“Cybercriminals could be the biggest fans of GDPR”: new warning over WHOIS policy

  • IP expert highlights need to clarify GDPR’s territorial scope
  • Contends that a key aspect of ICANN’s independent assessment is “wrong”
  • Warns of “absurd implementation and bad policy which no one wants”

With the General Data Protection Regulation (GDPR) becoming enforceable on May 25 2018, all eyes are on its potential impact on rights holders’ access to accurate and reliable WHOIS data. One industry expert warns of the “absurd” policies that could result from incorrect analysis of the regulations – adding that cybercriminals “anywhere in the world” could soon become the biggest fans of GDPR.

We previously presented two guest blogs on the GDPR and WHOIS. These looked at, respectively, how access to current levels of WHOIS data could be under threat and what the proposed interim models for compliance – published by ICANN – may mean in practice (with the warning that one of the options would effectively result in the WHOIS database as we know it today going dark). It is an issue that trademark counsel need to be following, and in our latest analysis piece, available in full below, David Taylor, partner at Hogan Lovells, highlights the urgent need to clarify the GDPR’s territorial scope. Failure to do so could lead to an incorrect interpretation of the rules and result in “bad policy” that will benefit cybercriminals.

Guest analysis:

The GDPR sets out to do many good things, and protecting the personal data of consumers is one of them. Its potential impact on the DNS and WHOIS is currently very much under the microscope as we wait to see what ICANN decides as a GDPR compliant model to move forward with before May 2018.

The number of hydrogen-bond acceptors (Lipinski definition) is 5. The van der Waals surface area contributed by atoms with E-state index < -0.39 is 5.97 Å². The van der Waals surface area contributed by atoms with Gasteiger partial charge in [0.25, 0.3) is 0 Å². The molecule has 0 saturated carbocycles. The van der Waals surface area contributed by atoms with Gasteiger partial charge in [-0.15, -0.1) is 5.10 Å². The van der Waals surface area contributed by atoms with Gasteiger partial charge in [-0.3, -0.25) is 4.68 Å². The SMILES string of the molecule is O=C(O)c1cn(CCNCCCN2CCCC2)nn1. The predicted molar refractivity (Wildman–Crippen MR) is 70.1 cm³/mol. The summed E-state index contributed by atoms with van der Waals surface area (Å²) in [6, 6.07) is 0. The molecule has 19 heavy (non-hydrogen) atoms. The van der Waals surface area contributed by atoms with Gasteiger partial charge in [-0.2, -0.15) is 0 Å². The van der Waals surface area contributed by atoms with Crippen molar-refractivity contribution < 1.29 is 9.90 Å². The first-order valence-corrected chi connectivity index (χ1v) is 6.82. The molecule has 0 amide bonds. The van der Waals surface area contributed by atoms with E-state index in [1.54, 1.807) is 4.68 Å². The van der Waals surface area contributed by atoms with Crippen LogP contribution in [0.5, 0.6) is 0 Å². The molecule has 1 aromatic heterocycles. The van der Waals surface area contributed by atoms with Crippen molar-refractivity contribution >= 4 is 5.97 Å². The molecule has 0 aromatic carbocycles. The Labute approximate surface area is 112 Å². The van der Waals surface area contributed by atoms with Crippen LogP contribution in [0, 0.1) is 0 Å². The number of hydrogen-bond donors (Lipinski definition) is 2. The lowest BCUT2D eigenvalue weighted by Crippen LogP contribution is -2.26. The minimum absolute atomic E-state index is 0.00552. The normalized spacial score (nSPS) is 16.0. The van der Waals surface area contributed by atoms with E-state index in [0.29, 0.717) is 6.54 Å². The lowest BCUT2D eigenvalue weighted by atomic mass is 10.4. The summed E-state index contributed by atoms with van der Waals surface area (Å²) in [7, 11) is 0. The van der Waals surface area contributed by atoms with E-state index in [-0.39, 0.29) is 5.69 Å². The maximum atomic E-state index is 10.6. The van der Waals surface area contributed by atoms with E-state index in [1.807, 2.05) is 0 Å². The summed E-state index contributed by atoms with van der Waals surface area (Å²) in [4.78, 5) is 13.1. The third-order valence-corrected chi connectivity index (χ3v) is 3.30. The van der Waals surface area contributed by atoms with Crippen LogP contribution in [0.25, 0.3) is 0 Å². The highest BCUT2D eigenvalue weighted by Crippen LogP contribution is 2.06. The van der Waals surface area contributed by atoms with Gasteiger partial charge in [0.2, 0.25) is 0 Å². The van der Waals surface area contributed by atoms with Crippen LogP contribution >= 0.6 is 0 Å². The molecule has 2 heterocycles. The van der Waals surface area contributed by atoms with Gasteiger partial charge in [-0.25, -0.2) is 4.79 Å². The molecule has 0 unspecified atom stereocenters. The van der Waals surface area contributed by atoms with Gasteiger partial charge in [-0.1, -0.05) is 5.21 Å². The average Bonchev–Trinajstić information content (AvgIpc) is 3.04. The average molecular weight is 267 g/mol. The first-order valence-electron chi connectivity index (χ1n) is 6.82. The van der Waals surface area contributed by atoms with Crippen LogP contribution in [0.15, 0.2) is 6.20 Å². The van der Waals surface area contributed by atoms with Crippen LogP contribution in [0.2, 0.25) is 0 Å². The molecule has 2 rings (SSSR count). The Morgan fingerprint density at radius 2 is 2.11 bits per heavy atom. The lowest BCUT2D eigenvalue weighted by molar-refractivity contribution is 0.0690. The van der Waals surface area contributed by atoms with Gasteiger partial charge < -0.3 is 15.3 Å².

There is an urgent need to clarify the GDPR’s territorial scope. Of the many changes the GDPR will usher in this May, the expansion of EU privacy law’s territorial scope is one of the most important. The GDPR provides for broad application of its provisions both within the EU and globally. But the fact that the GDPR has a broad territorial scope does not mean that every company, or all data processing activities, are subject to it. Rather, the GDPR puts important limitations on its territorial scope that must be acknowledged and correctly analyzed by those interpreting the regulation for the global business community. Otherwise, it could lead to absurd implementation and bad policy which no one wants.

EU establishment: the reality

In essence:

  • Where registrars are established in the EU, the registrars' use and processing of personal data is subject to the GDPR. That is no surprise to anyone.
  • Where registrars have no establishment in the EU, but offer domain name registration services to data subjects in the EU, the processing of personal data in the context of such offer will also be subject to the GDPR. Again no surprise and logical.
  • However, where a registrar is based outside the EU, without an establishment in the EU, and uses a processor in the EU, such non-EU based registrar (as a controller) will not be subject to the GDPR due to the EU based processor's establishment in the EU. It would only be caught by GDPR if the processing is done "in the context" of that establishment. That is the key and if we are not careful in our reflections on the future of WHOIS we may find ourselves faced with potentially absurd results if this is not interpreted correctly. All obligations directly applicable to the processor under the GDPR will of course apply to the EU based processor.

A wrong interpretation on WHOIS